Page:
The art of painting and photography has captured the 3-dimensional that we inhabit in a 2-dimensional way.  Historically, the early paintings and up about to the renaissance were often ‘flat’ due to lack of special differentiation.  It was the Dutch Masters and others of that period in the 17th century that introduced the mastery of special perspective, working with depth of space, shadow and light to bring out the special orientation and perspective.

In photography, depth of field, line-work and other tools bring out the spacial dimensions beautifully. 

But it is possible to bring the element of time into photography?  You might say of course since the invention of movies and videos we have captured time beautifully.  But can it be captured in a still frame?

Loop-di-loop over the City by the Bay - Helocopter and airplane traffic depicted over time

In the past 2 years during my exploration of the night sky, the stars and the Milky Way, I have pondered this question.  I often am out at night and set up my camera to take images of the stars in consecutive frames over 1-3 hours.  As the earth rotates on its axis intersecting with Polaris, the North Star, it appears that the stars are moving but obviously it is “us” that is moving. Now, by combining the many images that are captured into one still image, I am actually capturing the 4rth dimension: Time in a 2-dimensional space.

Remember Copernicus (~1533) and Galileo Galilei (~1570) from your history lessons?  Both postulated heliocentrism and earth rotation – observations that at the time were deemed to be heresy by the church who believed that the earth was the center of the Universe.  [Heliocentrism, or heliocentricism,[1] is the astronomical model in which the Earth and planets revolve around a relatively stationary Sun at the center of the Solar System. Ref: Wikepedia]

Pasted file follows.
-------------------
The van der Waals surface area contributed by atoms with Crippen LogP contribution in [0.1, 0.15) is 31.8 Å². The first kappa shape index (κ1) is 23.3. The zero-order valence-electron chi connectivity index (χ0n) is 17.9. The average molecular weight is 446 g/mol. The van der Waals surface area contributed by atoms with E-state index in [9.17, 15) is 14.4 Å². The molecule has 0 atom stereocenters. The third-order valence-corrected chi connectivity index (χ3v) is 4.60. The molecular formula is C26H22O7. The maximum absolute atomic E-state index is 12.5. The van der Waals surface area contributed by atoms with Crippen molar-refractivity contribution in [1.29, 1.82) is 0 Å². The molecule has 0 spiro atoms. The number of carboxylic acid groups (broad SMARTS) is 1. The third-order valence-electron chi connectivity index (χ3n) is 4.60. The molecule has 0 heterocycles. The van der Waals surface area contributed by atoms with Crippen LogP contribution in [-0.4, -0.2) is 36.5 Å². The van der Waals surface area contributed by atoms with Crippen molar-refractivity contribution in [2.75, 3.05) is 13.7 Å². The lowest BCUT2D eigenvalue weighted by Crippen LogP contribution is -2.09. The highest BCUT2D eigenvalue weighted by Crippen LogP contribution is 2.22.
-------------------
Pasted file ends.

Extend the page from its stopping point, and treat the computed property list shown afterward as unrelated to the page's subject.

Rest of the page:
SkyArt - Startrails around Polaris and airplanes reflecting in the Duck Pond

When planning to photograph the night sky, the Bay Area is unfortunately not a good place to point the camera towards the sky since the light pollution from the many cities.  Have you looked towards the sky at night?  Not many stars are visible.  Moreover, there is a lot of air traffic overhead and the 'trails' of airplanes crisscross the sky.  However, when you travel to remote areas were the surroundings are dark (no light pollution) there are millions of star in the sky.  If you have traveled to the Sierra or hiked in the back country, you might have marveled at the beauty overhead while laying in your sleeping bag.  I am no longer backpacking but I can reach ‘dark sky’ areas by driving away from the cities and I do enjoy being out at night under the canopy of stars.

Tranquility over Lake Tahoe

The following images were taken over the last year or so during my travel to many different locations:

The Southern Sky over Torre del Paines, Chile

Last light and the marine (fog) layer over the Pacific at Pescadero

 Moonlight over Half Dome, Yosemite

Double Arch with light painting at Arches National Park, Utah

Starry Skyover Golden Gate - 
Less stars are visible but even with the light pollution of San Francisco 
one can capture the beauty of the sky.
This image was published by daily Newsletter in June, 2013

Airplane traffic out of San Francisco Airport

I hope you enjoyed my exploration of the night sky.

Til next time,